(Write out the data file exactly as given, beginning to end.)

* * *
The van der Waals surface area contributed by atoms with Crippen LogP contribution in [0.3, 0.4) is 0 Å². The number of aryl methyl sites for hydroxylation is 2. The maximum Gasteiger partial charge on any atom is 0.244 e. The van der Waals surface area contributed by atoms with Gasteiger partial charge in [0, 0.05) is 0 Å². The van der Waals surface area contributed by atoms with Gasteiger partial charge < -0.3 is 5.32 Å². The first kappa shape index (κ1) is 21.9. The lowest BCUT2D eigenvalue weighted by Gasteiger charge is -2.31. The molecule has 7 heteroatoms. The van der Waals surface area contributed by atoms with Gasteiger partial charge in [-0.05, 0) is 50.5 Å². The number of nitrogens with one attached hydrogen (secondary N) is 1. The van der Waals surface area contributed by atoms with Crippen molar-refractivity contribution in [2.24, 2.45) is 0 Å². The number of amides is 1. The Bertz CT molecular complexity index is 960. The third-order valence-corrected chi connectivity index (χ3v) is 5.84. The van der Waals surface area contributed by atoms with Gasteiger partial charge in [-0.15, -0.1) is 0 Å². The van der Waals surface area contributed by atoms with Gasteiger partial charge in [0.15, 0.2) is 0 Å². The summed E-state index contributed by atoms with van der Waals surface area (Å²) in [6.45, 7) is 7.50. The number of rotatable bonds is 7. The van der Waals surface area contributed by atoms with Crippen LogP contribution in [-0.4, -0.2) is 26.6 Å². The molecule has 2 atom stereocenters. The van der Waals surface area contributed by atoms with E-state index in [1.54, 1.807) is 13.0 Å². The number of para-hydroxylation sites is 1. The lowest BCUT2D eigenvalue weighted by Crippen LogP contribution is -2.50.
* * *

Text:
The van der Waals surface area contributed by atoms with Crippen LogP contribution in [0.3, 0.4) is 0 Å². The number of aryl methyl sites for hydroxylation is 2. The maximum Gasteiger partial charge on any atom is 0.244 e. The van der Waals surface area contributed by atoms with Gasteiger partial charge in [0, 0.05) is 0 Å². The van der Waals surface area contributed by atoms with Gasteiger partial charge < -0.3 is 5.32 Å². The first kappa shape index (κ1) is 21.9. The lowest BCUT2D eigenvalue weighted by Gasteiger charge is -2.31. The molecule has 7 heteroatoms. The van der Waals surface area contributed by atoms with Gasteiger partial charge in [-0.05, 0) is 50.5 Å². The number of nitrogens with one attached hydrogen (secondary N) is 1. The van der Waals surface area contributed by atoms with Crippen molar-refractivity contribution in [2.24, 2.45) is 0 Å². The number of amides is 1. The Bertz CT molecular complexity index is 960. The third-order valence-corrected chi connectivity index (χ3v) is 5.84. The van der Waals surface area contributed by atoms with Gasteiger partial charge in [-0.15, -0.1) is 0 Å². The van der Waals surface area contributed by atoms with Gasteiger partial charge in [0.15, 0.2) is 0 Å². The summed E-state index contributed by atoms with van der Waals surface area (Å²) in [6.45, 7) is 7.50. The number of rotatable bonds is 7. The van der Waals surface area contributed by atoms with Crippen LogP contribution in [-0.4, -0.2) is 26.6 Å². The molecule has 2 atom stereocenters. The van der Waals surface area contributed by atoms with E-state index in [1.54, 1.807) is 13.0 Å². The number of para-hydroxylation sites is 1. The lowest BCUT2D eigenvalue weighted by Crippen LogP contribution is -2.50.